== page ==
The Ever-Growing List of Baby Stuff We Did Not Buy

I think I was destined to be a list-maker. It gives me so much joy to write down a massive slew of words on paper. My brain feels lighter and my life more organized after I make lists. Plus, I get more things done by simply writing tasks down. As in, physically writing with pen in hand. (That’s the therapeutic part.) Today, I am starting The Ever Growing List of Baby Stuff We Did Not Buy.

While not everyone feels euphoria from list-making, I hope my audience has found some use from lists I have published. In 2017, I made The Ever Growing List of Things I’ve Given Up in the Name of Frugality. That was followed by The Ever-Growing List of Things I’ve Done to Get Out of Student Debt, The Ever-Growing List of Ways to Earn Extra Income, and The Ever-Growing List of Things I Have Given Up in the Name of Creating Less Waste.

Today’s list entails everything from hand-me-downs, gifts, and acquisitions to our Buy Nothing Group. I am also keeping track of products I have reviewed for this space, which I hope benefits all parents, but that we’ve been gifted for free. And most importantly, the list ends with things we chose to go without … at least for now.

Buy Nothing Group:

  • Crib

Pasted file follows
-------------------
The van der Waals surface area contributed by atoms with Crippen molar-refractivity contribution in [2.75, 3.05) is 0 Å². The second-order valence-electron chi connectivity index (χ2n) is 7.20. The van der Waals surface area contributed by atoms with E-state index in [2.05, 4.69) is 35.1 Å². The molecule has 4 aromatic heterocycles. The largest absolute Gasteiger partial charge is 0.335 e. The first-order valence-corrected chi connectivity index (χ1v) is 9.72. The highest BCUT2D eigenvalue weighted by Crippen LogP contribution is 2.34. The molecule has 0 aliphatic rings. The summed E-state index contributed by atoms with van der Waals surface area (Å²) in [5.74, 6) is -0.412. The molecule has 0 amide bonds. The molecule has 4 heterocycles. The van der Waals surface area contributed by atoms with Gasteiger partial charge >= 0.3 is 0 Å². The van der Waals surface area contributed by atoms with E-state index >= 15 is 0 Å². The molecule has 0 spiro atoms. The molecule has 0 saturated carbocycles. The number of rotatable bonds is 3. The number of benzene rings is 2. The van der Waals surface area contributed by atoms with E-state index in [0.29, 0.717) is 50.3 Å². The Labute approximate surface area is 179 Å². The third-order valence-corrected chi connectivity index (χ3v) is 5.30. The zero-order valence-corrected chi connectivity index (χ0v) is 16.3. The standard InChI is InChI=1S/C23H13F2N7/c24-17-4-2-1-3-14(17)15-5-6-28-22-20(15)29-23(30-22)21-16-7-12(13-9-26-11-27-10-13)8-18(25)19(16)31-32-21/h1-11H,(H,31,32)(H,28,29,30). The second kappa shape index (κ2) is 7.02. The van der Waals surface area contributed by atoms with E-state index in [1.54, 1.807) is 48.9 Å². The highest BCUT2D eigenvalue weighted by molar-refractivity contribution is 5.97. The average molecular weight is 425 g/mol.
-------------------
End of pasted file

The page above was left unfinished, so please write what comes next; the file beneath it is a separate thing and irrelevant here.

• Nursing Pillows
  • Clothes
  • Socks
  • Shoes
  • Graco Baby Swing
  • High Chair
  • Swaddles, sleep sacks


Through the blog:

Doing Without (for now):

  • Recliner for mama
  • Changing table or pad
  • Dresser for the nursery
  • A designated nursery, so to speak
  • Air purifier

As parents, we have the daunting task of providing for our children. And sometimes, companies use that to their advantage. The commercial market for baby stuff has really gone down the deep end. They have redefined the term “newborn essentials” to include everything that would grow the economy. Everything has become essential – or so they make it seem. Where has our discernment gone?

My own mum scoffs at changing tables and changing pads, especially those connected to large dressers that increase the price. Back in the day, our loin-cloth nappies would be swiftly changed on the bed. If you’re worried about your changing skills, placing another square cloth underneath the booty catches any accidents. I take my mom’s disdain as a sign that perhaps we can survive the first year of parenthood without a changing table. At the very least, we can wait and see how things go.

I also had a friend communicate with me her dissatisfaction with an expensive stroller she purchased for her first child. It was big, bulky, heavy, had useless functions, and was expensive. I took her advice and accepted a hand-me-down jogging stroller to start. My aunt offered it up to me even though its years old. I figured it’d be useful for our active lifestyle. These are the types of money saving tips that families need. Not only will it help families stay within budget, but it will also help allocate dollars to the REALLY important stuff.

If you are keen on family budget tips such as this, feel free to subscribe to my email list!

If you’d really like to go on a deep dive, I highly recommend reading the book Not Buying It. Luckily, I found mine at our public library. I devoured its contents in one day, as I sat painfully awaiting my 3 hour glucose test to end. The joys of motherhood!

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Photo by Jenna Duxbury on Unsplash